Halloween (ハロウィーン) is nearly upon us, which in Japan is as much of a big deal as it is in Australia (or perhaps even less). Like Valentine's Day, it's mostly a curiosity turned commercial holiday. Decorations and costumes have appeared in shops and jack-o'-lanterns and "trick or treat" signs have sprung up here and there, but apart from that it's all a bit of a non-issue. Don't think that means Japan doesn't have its fair share of scares, mind you - there's plenty of ghosts, demons and monsters to go around, ハロウィーン or no. So in the spirit of the scary season, let's find out what goes bump in Japan's night.
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Friday, October 29, 2010
Thursday, October 21, 2010
Hot food would have made me sweat just to thinking about it a couple of months ago, but we're clearly past the tipping point of 秋 (あき - aki - Autumn) and are crossing into cloudy, wintery days. Like 焼き鳥 (やきとり - yakitori - grilled chicken skewers), 焼肉 is based around the roaring heat of open griddles and scalding hot food, which are both starting to sound very tempting as the mercury drops. So what is 焼肉, where is it from and where is it going? On your plate, if you're quick enough - grab yourself a pair of tongs and try not to burn yourself.
Friday, October 15, 2010
Like the ubiquitous 自動販売機 じどうはんばいき – jidouhanbaiki – vending machines), an extraordinary number of コンビニ dot Japan's landscape. While we may understand the basic concept of a convenience store or deli, a コンビニ is something else entirely, offering a range of services that go way beyond the humble choc milk and sausage roll. They’ve become an economic and social staple; by some counts there are more than forty thousand of them in the country and it doesn’t take long before you start feeling a few more wouldn’t hurt. They're also one of the only places you'll reliably find a rubbish bin!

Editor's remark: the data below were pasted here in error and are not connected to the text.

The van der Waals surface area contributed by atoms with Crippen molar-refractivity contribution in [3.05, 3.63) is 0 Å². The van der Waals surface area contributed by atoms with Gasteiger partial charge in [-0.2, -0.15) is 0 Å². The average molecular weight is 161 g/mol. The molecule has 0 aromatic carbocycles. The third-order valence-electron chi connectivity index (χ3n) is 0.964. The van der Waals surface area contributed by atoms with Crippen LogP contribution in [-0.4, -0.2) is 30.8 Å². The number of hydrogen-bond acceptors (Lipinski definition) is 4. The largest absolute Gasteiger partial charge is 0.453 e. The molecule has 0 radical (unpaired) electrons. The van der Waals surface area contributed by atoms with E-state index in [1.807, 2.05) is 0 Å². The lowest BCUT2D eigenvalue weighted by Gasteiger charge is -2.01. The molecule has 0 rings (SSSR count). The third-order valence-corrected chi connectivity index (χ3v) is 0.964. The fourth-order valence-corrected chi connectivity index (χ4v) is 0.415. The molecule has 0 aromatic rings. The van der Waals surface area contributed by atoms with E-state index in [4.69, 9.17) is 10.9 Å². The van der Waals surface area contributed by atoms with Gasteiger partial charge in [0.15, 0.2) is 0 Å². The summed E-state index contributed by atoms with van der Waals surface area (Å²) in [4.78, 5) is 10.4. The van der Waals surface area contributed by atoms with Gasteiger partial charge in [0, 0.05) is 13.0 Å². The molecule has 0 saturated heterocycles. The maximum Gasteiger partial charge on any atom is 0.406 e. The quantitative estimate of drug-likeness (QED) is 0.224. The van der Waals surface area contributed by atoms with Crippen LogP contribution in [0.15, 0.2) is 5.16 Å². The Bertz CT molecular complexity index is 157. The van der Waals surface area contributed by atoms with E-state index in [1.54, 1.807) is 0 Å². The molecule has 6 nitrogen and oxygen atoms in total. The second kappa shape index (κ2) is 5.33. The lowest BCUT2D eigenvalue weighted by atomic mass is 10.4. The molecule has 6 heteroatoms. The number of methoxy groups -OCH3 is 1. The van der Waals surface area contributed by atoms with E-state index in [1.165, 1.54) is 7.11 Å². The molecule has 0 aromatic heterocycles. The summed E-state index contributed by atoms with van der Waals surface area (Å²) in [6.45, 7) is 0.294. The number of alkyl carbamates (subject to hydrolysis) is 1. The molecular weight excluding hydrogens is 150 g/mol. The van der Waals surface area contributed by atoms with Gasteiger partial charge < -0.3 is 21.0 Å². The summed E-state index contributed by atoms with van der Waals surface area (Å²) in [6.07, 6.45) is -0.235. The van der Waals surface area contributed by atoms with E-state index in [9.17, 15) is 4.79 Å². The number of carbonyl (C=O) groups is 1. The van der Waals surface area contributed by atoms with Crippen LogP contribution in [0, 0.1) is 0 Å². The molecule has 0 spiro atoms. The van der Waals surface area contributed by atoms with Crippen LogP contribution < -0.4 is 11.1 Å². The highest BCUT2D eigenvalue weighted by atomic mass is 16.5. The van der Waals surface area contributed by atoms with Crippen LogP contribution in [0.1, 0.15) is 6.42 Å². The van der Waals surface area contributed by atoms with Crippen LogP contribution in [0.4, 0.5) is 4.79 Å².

Friday, October 8, 2010
Now that the weather is starting to cool down, the grills are being fired up and we're getting back into all the lovely hot food of the colder months. If you need somewhere to hole yourself up from the rain for a bit, you might want to seek out a good 焼き鳥 spot. You'll know it by the blast of hot air and mouth-watering smells as you open the door, the cluttered little collection of tables and the bellows of "いらっしゃいませ" (irasshaimase - welcome) as you walk in. 焼き鳥 itself is about as old and uncomplicated as food gets - as soon as we figured out sticks and fire, I'm sure the chicken was only a matter of time.
Friday, October 1, 2010
学校の生活その5：体育祭 (がっこうのせいかつその5：たいいくさい - gakkou no seikatsu sono go: taiikusai) - School Lifestyle 5: Sports Festival
Another major school event on the Japanese calendar is the 体育祭, similar in some respects to the sports/athletics carnivals we have at home. Like comparing school fetes with the 文化祭 (ぶんかさい - bunkasai - culture festival) though, the difference is really in the scale and level of commitment. Students and teachers spend weeks beforehand rehearsing to make sure everything goes off without a hitch. Aside from the intricacy involved and pride in the event itself, this may be because some of the events are very dangerous; others are just rather strange. The ones that tick both boxes are probably the most fun of all!